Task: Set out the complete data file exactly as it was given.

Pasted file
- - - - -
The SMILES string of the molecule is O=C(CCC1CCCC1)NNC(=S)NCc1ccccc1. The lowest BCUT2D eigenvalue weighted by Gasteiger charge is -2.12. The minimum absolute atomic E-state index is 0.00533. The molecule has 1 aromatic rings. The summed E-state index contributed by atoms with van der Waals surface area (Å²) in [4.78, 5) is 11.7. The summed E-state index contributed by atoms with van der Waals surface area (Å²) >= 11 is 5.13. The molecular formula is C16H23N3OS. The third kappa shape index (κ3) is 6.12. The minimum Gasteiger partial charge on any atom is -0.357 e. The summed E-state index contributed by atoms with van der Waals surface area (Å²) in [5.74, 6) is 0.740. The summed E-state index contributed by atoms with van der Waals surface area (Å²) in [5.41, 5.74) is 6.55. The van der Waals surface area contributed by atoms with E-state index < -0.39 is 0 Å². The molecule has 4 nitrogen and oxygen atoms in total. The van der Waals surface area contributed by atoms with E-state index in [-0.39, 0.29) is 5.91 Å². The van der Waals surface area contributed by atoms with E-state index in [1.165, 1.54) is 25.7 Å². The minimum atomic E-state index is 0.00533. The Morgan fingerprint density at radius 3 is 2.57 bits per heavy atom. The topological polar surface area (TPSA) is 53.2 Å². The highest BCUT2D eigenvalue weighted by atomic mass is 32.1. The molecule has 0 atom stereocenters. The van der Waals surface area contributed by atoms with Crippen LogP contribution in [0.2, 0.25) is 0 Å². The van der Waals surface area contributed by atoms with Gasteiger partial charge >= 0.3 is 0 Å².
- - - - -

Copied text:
The SMILES string of the molecule is O=C(CCC1CCCC1)NNC(=S)NCc1ccccc1. The lowest BCUT2D eigenvalue weighted by Gasteiger charge is -2.12. The minimum absolute atomic E-state index is 0.00533. The molecule has 1 aromatic rings. The summed E-state index contributed by atoms with van der Waals surface area (Å²) in [4.78, 5) is 11.7. The summed E-state index contributed by atoms with van der Waals surface area (Å²) >= 11 is 5.13. The molecular formula is C16H23N3OS. The third kappa shape index (κ3) is 6.12. The minimum Gasteiger partial charge on any atom is -0.357 e. The summed E-state index contributed by atoms with van der Waals surface area (Å²) in [5.74, 6) is 0.740. The summed E-state index contributed by atoms with van der Waals surface area (Å²) in [5.41, 5.74) is 6.55. The van der Waals surface area contributed by atoms with E-state index < -0.39 is 0 Å². The molecule has 4 nitrogen and oxygen atoms in total. The van der Waals surface area contributed by atoms with E-state index in [-0.39, 0.29) is 5.91 Å². The van der Waals surface area contributed by atoms with E-state index in [1.165, 1.54) is 25.7 Å². The minimum atomic E-state index is 0.00533. The Morgan fingerprint density at radius 3 is 2.57 bits per heavy atom. The topological polar surface area (TPSA) is 53.2 Å². The highest BCUT2D eigenvalue weighted by atomic mass is 32.1. The molecule has 0 atom stereocenters. The van der Waals surface area contributed by atoms with Crippen LogP contribution in [0.2, 0.25) is 0 Å². The van der Waals surface area contributed by atoms with Gasteiger partial charge >= 0.3 is 0 Å².